This is an extract of our Odievre V France document, which we sell as part of our Family Law Notes collection written by the top tier of Oxford students.
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Odievre v France  1 FCR 621 ECtHR Facts M, a French national, made use of their provisions to give birth anonymously and "abandon" the child. The child (P) later sought to find out about her natural mother and trace her, but was blocked by the French authorities and laws from doing so. Held ECtHR(maj)
The applicant complained that she was unable to obtain identifying information about her natural family and had thereby been prevented from finding out her personal history, a breach of Art 8 o P's purpose is not to call into question her relationship with her adoptive parents but to discover the circumstances in which she was born and abandoned,
? For that reason, it considers it necessary to examine the case from the perspective of private life, not family life, since P's claim to be entitled, in the name of biological truth, to know her personal history
is based on her inability to gain access to information about her origin and related identifying data
The Court reiterates that although the object of Art.8 is essentially that of protecting the individual against arbitrary interference by the public authorities, it does not merely compel the State to abstain from such interference o In the Court's opinion, people "have a vital interest, protected by the Convention, in receiving the information necessary to know and to understand their childhood and early development". o In the Mikulic case, the applicant complained of the length of a paternity suit which she had brought with her mother and the lack of procedural means available under Croatian law to enable the courts to compel the alleged father to comply with a court order for DNA tests to be carried out.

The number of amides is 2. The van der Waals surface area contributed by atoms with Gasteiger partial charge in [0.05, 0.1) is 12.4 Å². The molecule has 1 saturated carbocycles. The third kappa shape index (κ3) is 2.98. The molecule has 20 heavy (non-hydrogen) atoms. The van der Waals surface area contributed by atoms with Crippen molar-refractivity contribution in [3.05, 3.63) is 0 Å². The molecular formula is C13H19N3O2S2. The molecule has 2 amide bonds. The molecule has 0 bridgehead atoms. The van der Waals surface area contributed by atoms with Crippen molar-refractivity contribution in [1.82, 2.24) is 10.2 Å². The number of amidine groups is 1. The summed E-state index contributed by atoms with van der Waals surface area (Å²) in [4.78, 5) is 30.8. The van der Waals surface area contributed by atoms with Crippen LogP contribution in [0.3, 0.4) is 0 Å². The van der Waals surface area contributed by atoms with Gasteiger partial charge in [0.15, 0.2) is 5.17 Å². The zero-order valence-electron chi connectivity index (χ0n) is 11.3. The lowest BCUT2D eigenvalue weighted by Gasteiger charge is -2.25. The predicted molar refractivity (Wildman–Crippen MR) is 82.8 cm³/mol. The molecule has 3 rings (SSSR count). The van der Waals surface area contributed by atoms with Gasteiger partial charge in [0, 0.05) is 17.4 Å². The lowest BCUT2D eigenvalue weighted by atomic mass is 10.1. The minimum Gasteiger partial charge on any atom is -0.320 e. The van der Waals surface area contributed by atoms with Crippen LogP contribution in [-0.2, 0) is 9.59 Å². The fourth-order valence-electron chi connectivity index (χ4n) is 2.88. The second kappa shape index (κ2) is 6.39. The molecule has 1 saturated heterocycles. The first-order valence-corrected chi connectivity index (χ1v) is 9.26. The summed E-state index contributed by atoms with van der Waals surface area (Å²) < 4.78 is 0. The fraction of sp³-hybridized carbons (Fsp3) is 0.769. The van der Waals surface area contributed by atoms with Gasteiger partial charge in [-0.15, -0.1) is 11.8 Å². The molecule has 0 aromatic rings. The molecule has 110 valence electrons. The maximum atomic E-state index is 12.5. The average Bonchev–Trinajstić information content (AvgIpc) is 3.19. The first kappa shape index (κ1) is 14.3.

? The Court weighed the vital interest of a person in receiving the information necessary to uncover the truth about an important aspect of his or her personal identity
against the interest of third parties in refusing to be compelled to make themselves available for medical testing.
It found that the State had a duty to establish alternative means to enable an independent authority to determine the paternity claim speedily.
The Court observes that Mr Gaskin and Miss Mikulic were in a different situation to the applicant. The issue of access to information about one's origins and the identity of one's natural parents is not of the same nature as that of access to a case record concerning a child in care or to evidence of alleged paternity o The expression "everyone" in Art.8 of the Convention applies to both the child and the mother. On the one hand, people have a right to know their origins, that right being derived from a wide interpretation of the scope of the notion of private life. The child's vital interest in its personal development is also widely recognised in the general scheme of the Convention. 14 On the other hand, a woman's interest in remaining anonymous in order to protect her health by giving birth in appropriate medical conditions cannot be denied.
? In addition to that conflict of interest, the problem of anonymous births cannot be dealt with in isolation from the issue of the protection of third parties.
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